NYC Subway Strike

December 23, 2005 02:00 by keithkaragan
While my views on unions are no secret, and you may disagree with my pro-union slant, consider the following in light of the short TWU strike against the NY MTA:
  • The media blitz of by the NYC governement and NY State government was overwhelming. Every mainstream media outlet basically villified the TWU even before the strike occured. The only outlets from which a 'pro' stance was present in the media (that I heard or saw) were callers into WNYC and on WBAI (big surprise). Considering that I'm hardly the only one that supports labor, and their right to stike, in the greater NY tri-state area its pretty clear that there was no interest in a balanced discussion of the issue.
  • Although the strike has ended, the issues still remain. I hope that Mr. Toussaint's gusto hasn't wained in the character assasination and threats he faced. This episode will either be a small victory for labor or yet another labor union crushed by the union of big business and government in the US.
  • The roll of the worker (every type of collar) has significantly changed in today's employment market. Every worker can stand up and speak for themselves, and those who are in most demand may fare well in this climate - but who will stand for those who's effort has been commoditized in the workforce when all the unions are crushed? Do we want to re-live the formation of labor unions in the US all over again in 25 years time? What condition will the poor and working class be in by that time? Good paying jobs with benefits and security are needed to keep us afloat. If health care and pensions/retirement plans are the biggest issues business faces in this market, then why aren't they lobbying for reform that will solve the problem instead of bankrupting the workforce?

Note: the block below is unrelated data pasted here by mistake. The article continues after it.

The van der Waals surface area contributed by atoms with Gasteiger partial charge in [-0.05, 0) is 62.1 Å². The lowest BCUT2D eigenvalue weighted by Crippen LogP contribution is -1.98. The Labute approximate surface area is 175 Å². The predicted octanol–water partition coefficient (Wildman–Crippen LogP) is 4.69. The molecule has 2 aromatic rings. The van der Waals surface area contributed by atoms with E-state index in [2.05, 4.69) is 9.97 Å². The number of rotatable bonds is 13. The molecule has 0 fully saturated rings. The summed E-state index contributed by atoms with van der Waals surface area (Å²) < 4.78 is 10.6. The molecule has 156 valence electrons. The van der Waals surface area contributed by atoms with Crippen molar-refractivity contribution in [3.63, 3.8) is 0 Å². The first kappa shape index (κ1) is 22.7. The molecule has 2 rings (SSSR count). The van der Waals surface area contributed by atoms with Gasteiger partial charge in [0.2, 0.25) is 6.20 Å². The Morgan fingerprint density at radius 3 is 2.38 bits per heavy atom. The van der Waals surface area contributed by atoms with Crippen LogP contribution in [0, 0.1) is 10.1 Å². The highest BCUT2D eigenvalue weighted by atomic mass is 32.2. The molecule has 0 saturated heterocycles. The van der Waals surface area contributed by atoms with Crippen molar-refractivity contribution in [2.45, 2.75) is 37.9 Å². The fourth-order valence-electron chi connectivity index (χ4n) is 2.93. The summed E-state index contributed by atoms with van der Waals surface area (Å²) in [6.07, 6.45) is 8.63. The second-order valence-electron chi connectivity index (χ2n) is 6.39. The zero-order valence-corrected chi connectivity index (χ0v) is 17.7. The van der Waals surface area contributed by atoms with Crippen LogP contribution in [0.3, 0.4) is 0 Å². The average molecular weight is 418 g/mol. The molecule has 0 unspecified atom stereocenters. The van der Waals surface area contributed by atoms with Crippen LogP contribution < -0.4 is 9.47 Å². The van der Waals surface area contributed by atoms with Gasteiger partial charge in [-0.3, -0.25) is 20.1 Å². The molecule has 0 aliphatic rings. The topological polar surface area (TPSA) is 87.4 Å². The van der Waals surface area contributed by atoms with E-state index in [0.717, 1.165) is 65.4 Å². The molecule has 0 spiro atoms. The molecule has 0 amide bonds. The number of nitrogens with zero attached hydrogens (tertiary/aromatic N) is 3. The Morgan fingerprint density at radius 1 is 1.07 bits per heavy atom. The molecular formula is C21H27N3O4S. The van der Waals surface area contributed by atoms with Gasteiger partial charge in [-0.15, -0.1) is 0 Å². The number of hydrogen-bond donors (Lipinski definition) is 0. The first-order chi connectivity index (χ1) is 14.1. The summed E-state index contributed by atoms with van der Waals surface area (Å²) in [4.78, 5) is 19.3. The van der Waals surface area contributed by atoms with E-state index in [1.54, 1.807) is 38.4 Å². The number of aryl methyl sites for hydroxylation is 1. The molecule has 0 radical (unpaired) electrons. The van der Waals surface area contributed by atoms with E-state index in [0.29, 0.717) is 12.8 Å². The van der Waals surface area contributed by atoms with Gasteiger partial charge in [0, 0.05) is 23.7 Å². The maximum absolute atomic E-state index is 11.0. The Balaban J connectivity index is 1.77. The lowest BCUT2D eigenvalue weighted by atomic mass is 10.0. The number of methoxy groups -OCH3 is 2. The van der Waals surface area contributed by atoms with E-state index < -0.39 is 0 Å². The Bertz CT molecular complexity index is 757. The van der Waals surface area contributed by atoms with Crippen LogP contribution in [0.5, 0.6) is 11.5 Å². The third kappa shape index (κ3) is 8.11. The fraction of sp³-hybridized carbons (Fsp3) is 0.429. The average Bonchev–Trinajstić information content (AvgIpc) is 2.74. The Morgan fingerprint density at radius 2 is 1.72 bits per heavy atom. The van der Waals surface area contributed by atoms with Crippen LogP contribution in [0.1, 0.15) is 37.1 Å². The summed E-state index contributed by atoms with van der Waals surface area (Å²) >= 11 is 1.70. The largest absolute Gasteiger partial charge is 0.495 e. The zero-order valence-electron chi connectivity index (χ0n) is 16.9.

• It takes two to tango, or so they say. So why wasn't the MTA held accountable for being flexible in the negotiations with the TWU. If both parties were held to the same level of economic incentives to come to an agreement, wouldn't this issue have been resolved and a contract put in place without the need for a strike, or within hours of it? What is those fines kicked in at the time the contract expired? Would a stike have happened at all?
  • Labor unions in the US have a MAJOR public relations problem. Through scandals and negative press many folks see them as corrupt and sometimes criminal. Majoor reforms in union leadership have happened, and the unions need to get the message of what they do and why they matter out to the public, not only to the congress via their lobbyists.
  • The NYC government may have made matters worse by enacting some of the plans they had put in play to combat chaos in transportation in the city. If nothing else, these measures surely made terriffic headlines with the previously mentioned media outlets, but were they necessary in the manner implemented or were they extreme?

I'd love to know how many of the people that are the most critical of unions and the TWU in particular are the offspring, brother, sister, mother, or father of a union member. How many went to college on the earnings of somone whose wages were of a livable wage because of a union. There is more to consider than just inconvienience during the strike.
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